The Best Retirement Plans (and When to Use Them)
To help ensure a comfortable retirement, it’s wise to have a solid gameplan. Putting a portion of your income into a tax-advantaged retirement plan allows your nest egg to grow exponentially. Here’s how to save for retirement efficiently using the best retirement plans available:
Why not just use a savings account?
Savings accounts may seem like a secure place to store your retirement funds, but there are many reasons why retirement plans are a better option:
- Retirement plans offer tax advantages: Unlike a savings account, contributing to a retirement plan can reduce your taxable income or allow for tax-free withdrawals (we’ll elaborate on these advantages below)
- Retirement plans allow for employer contributions: Many employers offer retirement contribution matching (up to a specified percentage of your monthly pay) as an employee benefit. This allows your retirement funds to grow more rapidly.
- Retirement plans have greater returns: Investing your money yields higher growth than putting it into Certificates of Deposit (CDs) or savings accounts.
What are the best retirement plans?
Defined Contribution Plans: This type of retirement plan is tax-deferred, meaning income tax on these funds will be paid at the time of withdrawal during retirement rather than at the time of contribution. The idea is that the taxation will occur when you are in a lower tax bracket rather than when your earnings are at their peak.
Employers may add funds to their employees’ defined contribution plans, but limitations are enforced on when and how an employee can withdraw their money. There are also limits to how much you can contribute each year. Here are two popular contribution plans:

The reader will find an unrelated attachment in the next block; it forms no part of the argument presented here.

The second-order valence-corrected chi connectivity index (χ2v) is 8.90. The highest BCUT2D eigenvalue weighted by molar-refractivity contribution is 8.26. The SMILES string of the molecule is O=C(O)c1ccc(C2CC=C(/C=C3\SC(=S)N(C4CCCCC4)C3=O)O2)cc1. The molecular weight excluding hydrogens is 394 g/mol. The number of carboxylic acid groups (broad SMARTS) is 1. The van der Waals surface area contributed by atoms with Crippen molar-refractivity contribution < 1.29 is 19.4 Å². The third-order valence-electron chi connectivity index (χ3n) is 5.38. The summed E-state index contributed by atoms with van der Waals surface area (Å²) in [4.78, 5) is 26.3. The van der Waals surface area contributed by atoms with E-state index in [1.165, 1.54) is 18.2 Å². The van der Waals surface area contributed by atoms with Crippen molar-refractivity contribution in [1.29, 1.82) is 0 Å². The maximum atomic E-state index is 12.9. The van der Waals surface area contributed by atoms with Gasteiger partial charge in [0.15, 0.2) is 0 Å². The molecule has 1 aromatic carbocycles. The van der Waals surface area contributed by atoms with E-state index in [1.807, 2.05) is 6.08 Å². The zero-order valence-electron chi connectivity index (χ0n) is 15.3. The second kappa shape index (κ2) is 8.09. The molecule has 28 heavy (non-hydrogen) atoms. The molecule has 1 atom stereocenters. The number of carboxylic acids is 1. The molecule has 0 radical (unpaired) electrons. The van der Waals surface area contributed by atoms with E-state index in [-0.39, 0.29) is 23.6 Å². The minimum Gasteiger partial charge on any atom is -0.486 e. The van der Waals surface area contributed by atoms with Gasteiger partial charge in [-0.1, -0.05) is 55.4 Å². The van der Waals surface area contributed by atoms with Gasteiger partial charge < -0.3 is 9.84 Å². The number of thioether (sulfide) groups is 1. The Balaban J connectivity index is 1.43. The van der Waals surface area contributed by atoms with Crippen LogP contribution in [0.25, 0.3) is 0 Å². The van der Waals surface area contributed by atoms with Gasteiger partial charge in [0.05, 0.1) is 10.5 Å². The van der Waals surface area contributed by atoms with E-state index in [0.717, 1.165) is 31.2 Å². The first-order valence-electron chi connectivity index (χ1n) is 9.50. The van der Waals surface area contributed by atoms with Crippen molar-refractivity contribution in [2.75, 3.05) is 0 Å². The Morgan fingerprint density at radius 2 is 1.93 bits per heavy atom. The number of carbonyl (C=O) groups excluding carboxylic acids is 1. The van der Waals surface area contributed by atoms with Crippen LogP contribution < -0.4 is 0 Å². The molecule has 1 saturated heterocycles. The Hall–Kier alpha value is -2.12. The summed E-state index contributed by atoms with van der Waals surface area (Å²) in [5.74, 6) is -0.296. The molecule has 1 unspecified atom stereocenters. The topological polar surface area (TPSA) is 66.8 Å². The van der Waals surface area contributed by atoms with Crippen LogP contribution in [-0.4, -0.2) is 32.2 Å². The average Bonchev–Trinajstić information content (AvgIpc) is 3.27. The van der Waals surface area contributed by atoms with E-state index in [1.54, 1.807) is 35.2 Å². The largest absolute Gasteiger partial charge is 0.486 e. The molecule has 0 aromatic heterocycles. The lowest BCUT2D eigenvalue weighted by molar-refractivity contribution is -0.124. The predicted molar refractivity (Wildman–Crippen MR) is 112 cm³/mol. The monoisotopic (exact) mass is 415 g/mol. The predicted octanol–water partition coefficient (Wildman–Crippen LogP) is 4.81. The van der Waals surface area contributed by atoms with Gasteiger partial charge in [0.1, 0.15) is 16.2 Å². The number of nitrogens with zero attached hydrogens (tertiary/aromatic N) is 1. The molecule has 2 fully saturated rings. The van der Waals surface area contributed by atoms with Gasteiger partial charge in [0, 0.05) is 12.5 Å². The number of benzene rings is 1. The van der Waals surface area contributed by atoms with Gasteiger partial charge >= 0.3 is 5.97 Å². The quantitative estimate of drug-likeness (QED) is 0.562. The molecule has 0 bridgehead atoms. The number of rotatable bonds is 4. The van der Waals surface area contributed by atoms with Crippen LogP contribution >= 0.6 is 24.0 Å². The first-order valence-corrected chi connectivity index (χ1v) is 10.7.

- 401(k) plans: Offered by employers and allows employees to have contributions automatically withdrawn from their paychecks. You can choose where your funds are invested, selecting from aggressive options, conservative plans, and everything in between.
Early withdrawals are penalized heavily, so it’s important to save outside your 401(k) as well to cover any emergencies that arise.
- 457(b) plans: State and local employees, such as government officials, teachers, and civil servants, usually have access to a 457(b) plan. This type of retirement plan is a lot like a 401(k), except that you won’t pay a fee if you need to withdraw funds before retirement.
Another benefit is that those with both a 401(k) plan and a 457(b) plan can make maximum contributions to BOTH plans if they desire, reducing their taxable income significantly.
Individual Retirement Plans
If you don’t have access to an employer-sponsored 401(k) or 457(b) plan, or would like to save in addition to those plans, you can set up an Individual Retirement Account (IRA). IRAs allow investors to make tax-advantaged contributions that are earmarked for retirement. Early withdrawal fees, income limits, and contribution limits apply.
Here are the three most common types of IRAs:
- Traditional IRA:. Annual contribution limits in 2020 are $6,000 for those under 50 and $7,000 for those over 50. Contributions to this type of IRA are usually tax-deductible, unless you also have a 401(k) AND make more than the income threshold.